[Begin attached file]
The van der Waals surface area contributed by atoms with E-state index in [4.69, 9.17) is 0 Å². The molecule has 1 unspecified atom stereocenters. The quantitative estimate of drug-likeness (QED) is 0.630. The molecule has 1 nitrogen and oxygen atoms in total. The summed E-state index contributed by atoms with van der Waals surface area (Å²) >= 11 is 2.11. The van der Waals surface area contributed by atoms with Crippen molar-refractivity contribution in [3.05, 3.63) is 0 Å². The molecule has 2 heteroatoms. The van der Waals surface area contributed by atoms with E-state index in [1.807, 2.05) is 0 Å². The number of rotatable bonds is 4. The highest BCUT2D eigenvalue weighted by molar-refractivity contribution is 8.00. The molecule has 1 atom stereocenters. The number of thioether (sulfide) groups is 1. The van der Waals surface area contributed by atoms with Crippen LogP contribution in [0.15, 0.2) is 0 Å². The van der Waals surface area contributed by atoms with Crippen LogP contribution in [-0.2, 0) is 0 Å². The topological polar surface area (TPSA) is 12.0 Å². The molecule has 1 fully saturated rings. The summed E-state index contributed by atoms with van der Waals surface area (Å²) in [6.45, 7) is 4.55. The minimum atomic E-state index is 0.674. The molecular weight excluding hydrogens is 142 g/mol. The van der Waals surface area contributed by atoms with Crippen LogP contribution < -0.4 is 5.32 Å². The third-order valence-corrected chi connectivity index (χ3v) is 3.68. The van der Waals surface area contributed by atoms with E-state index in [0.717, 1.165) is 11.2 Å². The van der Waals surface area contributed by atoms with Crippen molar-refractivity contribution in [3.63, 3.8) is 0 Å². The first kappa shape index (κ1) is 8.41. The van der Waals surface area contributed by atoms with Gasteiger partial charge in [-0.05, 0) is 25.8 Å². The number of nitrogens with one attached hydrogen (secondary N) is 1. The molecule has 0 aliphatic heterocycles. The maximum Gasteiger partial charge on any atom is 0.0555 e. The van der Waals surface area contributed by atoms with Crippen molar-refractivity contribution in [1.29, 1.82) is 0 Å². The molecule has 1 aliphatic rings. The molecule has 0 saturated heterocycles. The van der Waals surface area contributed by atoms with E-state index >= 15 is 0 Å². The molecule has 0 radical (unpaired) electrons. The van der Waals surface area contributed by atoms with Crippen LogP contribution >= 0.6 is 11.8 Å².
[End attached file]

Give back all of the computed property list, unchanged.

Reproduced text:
The van der Waals surface area contributed by atoms with E-state index in [4.69, 9.17) is 0 Å². The molecule has 1 unspecified atom stereocenters. The quantitative estimate of drug-likeness (QED) is 0.630. The molecule has 1 nitrogen and oxygen atoms in total. The summed E-state index contributed by atoms with van der Waals surface area (Å²) >= 11 is 2.11. The van der Waals surface area contributed by atoms with Crippen molar-refractivity contribution in [3.05, 3.63) is 0 Å². The molecule has 2 heteroatoms. The van der Waals surface area contributed by atoms with E-state index in [1.807, 2.05) is 0 Å². The number of rotatable bonds is 4. The highest BCUT2D eigenvalue weighted by molar-refractivity contribution is 8.00. The molecule has 1 atom stereocenters. The number of thioether (sulfide) groups is 1. The van der Waals surface area contributed by atoms with Crippen LogP contribution in [0.15, 0.2) is 0 Å². The van der Waals surface area contributed by atoms with Crippen LogP contribution in [-0.2, 0) is 0 Å². The topological polar surface area (TPSA) is 12.0 Å². The molecule has 1 fully saturated rings. The summed E-state index contributed by atoms with van der Waals surface area (Å²) in [6.45, 7) is 4.55. The minimum atomic E-state index is 0.674. The molecular weight excluding hydrogens is 142 g/mol. The van der Waals surface area contributed by atoms with Crippen LogP contribution < -0.4 is 5.32 Å². The third-order valence-corrected chi connectivity index (χ3v) is 3.68. The van der Waals surface area contributed by atoms with E-state index in [0.717, 1.165) is 11.2 Å². The van der Waals surface area contributed by atoms with Crippen molar-refractivity contribution in [3.63, 3.8) is 0 Å². The first kappa shape index (κ1) is 8.41. The van der Waals surface area contributed by atoms with Gasteiger partial charge in [-0.05, 0) is 25.8 Å². The number of nitrogens with one attached hydrogen (secondary N) is 1. The molecule has 0 aliphatic heterocycles. The maximum Gasteiger partial charge on any atom is 0.0555 e. The van der Waals surface area contributed by atoms with Crippen molar-refractivity contribution in [1.29, 1.82) is 0 Å². The molecule has 1 aliphatic rings. The molecule has 0 saturated heterocycles. The van der Waals surface area contributed by atoms with E-state index >= 15 is 0 Å². The molecule has 0 radical (unpaired) electrons. The van der Waals surface area contributed by atoms with Crippen LogP contribution >= 0.6 is 11.8 Å².